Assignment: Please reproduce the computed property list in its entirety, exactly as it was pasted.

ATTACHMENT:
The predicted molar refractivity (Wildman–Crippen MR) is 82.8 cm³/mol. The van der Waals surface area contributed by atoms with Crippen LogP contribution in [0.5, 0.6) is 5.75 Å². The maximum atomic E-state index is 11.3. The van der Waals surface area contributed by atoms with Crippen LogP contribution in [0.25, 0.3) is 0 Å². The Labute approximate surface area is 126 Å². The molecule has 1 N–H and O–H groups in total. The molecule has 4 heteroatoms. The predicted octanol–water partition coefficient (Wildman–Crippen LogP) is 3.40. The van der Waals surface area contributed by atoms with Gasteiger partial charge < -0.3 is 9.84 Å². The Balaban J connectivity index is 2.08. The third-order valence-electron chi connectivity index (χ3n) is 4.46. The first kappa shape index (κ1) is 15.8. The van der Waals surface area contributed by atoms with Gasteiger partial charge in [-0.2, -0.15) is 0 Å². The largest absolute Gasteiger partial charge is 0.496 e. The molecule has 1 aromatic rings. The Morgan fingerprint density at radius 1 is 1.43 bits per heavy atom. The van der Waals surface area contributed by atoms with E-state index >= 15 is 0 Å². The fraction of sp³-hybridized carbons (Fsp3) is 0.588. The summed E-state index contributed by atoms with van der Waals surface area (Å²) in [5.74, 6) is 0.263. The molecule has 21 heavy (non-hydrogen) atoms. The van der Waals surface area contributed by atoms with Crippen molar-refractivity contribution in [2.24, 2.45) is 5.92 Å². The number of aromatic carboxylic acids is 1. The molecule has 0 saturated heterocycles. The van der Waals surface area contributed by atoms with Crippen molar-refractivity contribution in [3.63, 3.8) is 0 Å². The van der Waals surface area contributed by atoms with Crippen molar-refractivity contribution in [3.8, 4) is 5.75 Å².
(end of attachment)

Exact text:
The predicted molar refractivity (Wildman–Crippen MR) is 82.8 cm³/mol. The van der Waals surface area contributed by atoms with Crippen LogP contribution in [0.5, 0.6) is 5.75 Å². The maximum atomic E-state index is 11.3. The van der Waals surface area contributed by atoms with Crippen LogP contribution in [0.25, 0.3) is 0 Å². The Labute approximate surface area is 126 Å². The molecule has 1 N–H and O–H groups in total. The molecule has 4 heteroatoms. The predicted octanol–water partition coefficient (Wildman–Crippen LogP) is 3.40. The van der Waals surface area contributed by atoms with Gasteiger partial charge < -0.3 is 9.84 Å². The Balaban J connectivity index is 2.08. The third-order valence-electron chi connectivity index (χ3n) is 4.46. The first kappa shape index (κ1) is 15.8. The van der Waals surface area contributed by atoms with Gasteiger partial charge in [-0.2, -0.15) is 0 Å². The largest absolute Gasteiger partial charge is 0.496 e. The molecule has 1 aromatic rings. The Morgan fingerprint density at radius 1 is 1.43 bits per heavy atom. The van der Waals surface area contributed by atoms with E-state index >= 15 is 0 Å². The fraction of sp³-hybridized carbons (Fsp3) is 0.588. The summed E-state index contributed by atoms with van der Waals surface area (Å²) in [5.74, 6) is 0.263. The molecule has 21 heavy (non-hydrogen) atoms. The van der Waals surface area contributed by atoms with Crippen molar-refractivity contribution in [2.24, 2.45) is 5.92 Å². The number of aromatic carboxylic acids is 1. The molecule has 0 saturated heterocycles. The van der Waals surface area contributed by atoms with Crippen molar-refractivity contribution in [3.63, 3.8) is 0 Å². The van der Waals surface area contributed by atoms with Crippen molar-refractivity contribution in [3.8, 4) is 5.75 Å².